LaBrea is a program that creates a tarpit or, as some have called it, a "sticky honeypot". LaBrea takes over unused IP addresses on a network and creates "virtual machines" that answer to connection attempts. LaBrea answers those connection attempts in a way that causes the machine at the other end to get "stuck", sometimes for a very long time.
LaBrea works by watching ARP requests and replies. When the pgm sees consecutive ARP requests spaced several seconds apart, without any intervening ARP reply, it assumes that the IP in question is unoccupied. It then "creates" an ARP reply with a bogus MAC address, and fires it back to the requester.
An example (from a tcpdump of LaBrea running on my network):
There is no xx.xx.xx.13 machine on my network. In this case, the timeout was set to 3 seconds (it's a command line parameter), and when that final "who-has" came in, the "is-at" reply that you see was generated by LaBrea.
There isn't a MAC address of 0:0:f:ff:ff:ff either. It doesn't exist.
But now, the router (xx.xx.xx.1) believes that there some machine at xx.xx.xx.13, and that it resides on the MAC address 0:0:f:ff:ff:ff, and so it dutifully sends packets on. In essence, we've created a "virtual machine" on that IP address.
Now, LaBrea also watches for TCP traffic destined for the ether address 0:0:f:ff:ff:ff. When it sees an inbound TCP SYN packet, it replies with a SYN/ACK that "tarpits" that connection attempt. Everything else is ignored. (Well... sort of. LaBrea also tries to give its "virtual machines" some character... you can ping them, and they respond to a SYN/ACK with a RST...)
There's more to it than that (obviously...) but you'll need to read further.
The original concept for LaBrea started in response to the CodeRed worm. Our IP block was being scanned non-stop. I began to wonder: "Is there anything that can be done to stop this worm?" Of course, many things came to mind, but most of them were illegal. Then, late one night, I thought, "Maybe I can't stop these machines from scanning, but I bet I can slow them down..."
The following morning I posted to the INTRUSIONS list at incidents.org:
I'm pretty sure that most of you are using your allotted ip address space somewhat like I am. At any given time I'm using only about 20-30% of the ip addresses that I have available. What if I could put something on those other 80% of my ip addresses that would give "Code Red" something to play with that would slow it down to a crawl? A sort of "DoS" back at the worm.
Since those "extra" ip addresses aren't actually expecting any inbound traffic, anything fired at them can safely be assumed to be "bad" traffic. If I wrote a little piece of software that sat on those ip's and listened on port 80, anything that it heard could safely be "played" with.
My hypothetical program should be pretty simple: you see an inbound packet at port 80 with SYN set, and you craft up a return packet with SYN/ACK set and perhaps an option to set the MSS to something small... say about 60 bytes. What does that do? Well, as far as the attacking worm is concerned, after replying with an ACK, it has completed a three-way handshake... it's connected. It's also been told to send information back to you in small chunks (to keep traffic to a minimum), which it dutifully does. The only problem is, my program just answers SYN packets and ignores everything else. So now the worm has to sit around while the whole TCP connection times out. I'm not sure what the timeout NT is, but I think most stacks are pretty persistent about "good" connections, so it should hang it up for a good long time.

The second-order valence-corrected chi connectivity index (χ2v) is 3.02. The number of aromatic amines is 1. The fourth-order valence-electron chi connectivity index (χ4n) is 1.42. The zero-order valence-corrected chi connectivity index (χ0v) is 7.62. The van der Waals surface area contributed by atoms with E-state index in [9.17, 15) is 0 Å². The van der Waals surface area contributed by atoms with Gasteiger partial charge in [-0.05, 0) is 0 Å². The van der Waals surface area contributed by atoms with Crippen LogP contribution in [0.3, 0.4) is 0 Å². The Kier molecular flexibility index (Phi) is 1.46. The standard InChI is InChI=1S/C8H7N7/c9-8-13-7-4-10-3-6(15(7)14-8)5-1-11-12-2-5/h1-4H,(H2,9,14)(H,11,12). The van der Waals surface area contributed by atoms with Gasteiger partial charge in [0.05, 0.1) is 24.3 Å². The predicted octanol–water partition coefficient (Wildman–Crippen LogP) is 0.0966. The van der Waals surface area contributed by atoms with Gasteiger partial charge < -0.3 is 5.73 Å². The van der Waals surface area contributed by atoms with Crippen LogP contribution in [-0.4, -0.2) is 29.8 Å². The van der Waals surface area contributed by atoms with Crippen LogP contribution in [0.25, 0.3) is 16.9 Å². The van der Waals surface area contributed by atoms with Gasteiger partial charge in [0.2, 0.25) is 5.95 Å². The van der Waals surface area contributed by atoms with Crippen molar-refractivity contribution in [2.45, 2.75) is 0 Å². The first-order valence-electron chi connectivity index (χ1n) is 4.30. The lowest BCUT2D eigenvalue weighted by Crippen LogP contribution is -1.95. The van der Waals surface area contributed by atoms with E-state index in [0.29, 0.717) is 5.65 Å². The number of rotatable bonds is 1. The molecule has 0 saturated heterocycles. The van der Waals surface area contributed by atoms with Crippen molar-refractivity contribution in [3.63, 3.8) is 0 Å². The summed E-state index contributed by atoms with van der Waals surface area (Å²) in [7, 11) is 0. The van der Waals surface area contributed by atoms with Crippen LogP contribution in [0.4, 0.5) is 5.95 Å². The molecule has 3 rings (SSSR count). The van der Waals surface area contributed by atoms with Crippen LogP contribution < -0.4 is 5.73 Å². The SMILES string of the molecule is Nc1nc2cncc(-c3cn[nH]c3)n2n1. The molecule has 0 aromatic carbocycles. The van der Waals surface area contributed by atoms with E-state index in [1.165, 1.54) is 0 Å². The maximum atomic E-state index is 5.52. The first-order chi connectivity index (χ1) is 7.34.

A few days later, Mihnea Stoenescu sent a message back to the list:
Tom's concept works - I have a living proof.
For a few hours I've been teergrubing CodeReds via three-way handshake on behalf of an entire C-block, by using only one host. At a rate of 6 hosts per minute hitting my block, I'm consuming circa 15 minutes of effective attack time every minute. A lot of hosts can be scanned in 15 minutes.
Mihnea used a modified version of a program called Couic. But Couic was written to do a lot more, so I went though, hacked it apart, and put it back together to make "CodeRedneck."
CodeRedneck did essentially what I described in my post, but it only worked on "real" connections that had some kind of firewalling that kept the underlying machines from responding. It did nothing for all of those "unused IPs".
After CodeRedneck was done, I began trying to figure out how to deal with those unused IPs. Somehow I had to "create" machines, and my first thought was to use IP aliasing under Linux. Using the Trinux distribution I was able to put together a boot disk that, using a list of unused IPs, "created" new machines, then firewalled and "tarpitted" them. I called the new version "LaBrea".
The day after I released LaBrea, someone asked if it would be able to handle a /24 network (65,535 hosts). Well, I didn't think my little program would handle it, and, well... it didn't. And so... I tried again.
That's how LaBrea came into being...
If you're a network administrator, I don't REALLY need to explain this. They're out there, every day... 24/7/365. The scanners. They're out there and you get to sit and watch them beat on your network, doing reconnissance. Now you have a chance to make their life more difficult.
Besides that... it's fun.
And, as Mihnea so wonderfully put it, you can come into work in the morning, look at your logfiles and say "Wow - I'm *actually* saving the world"
OK, maybe "saving the world" is a little much...
There's a mailing list here at the LaBrea SourceForge site for users to ask questions among other things.
To report bugs: Use the LaBrea Problem Tracker or emaillorgor <firstname.lastname@example.org>
Comments, hate mail, and praise can be directed to (who else?)Tom Liston <email@example.com>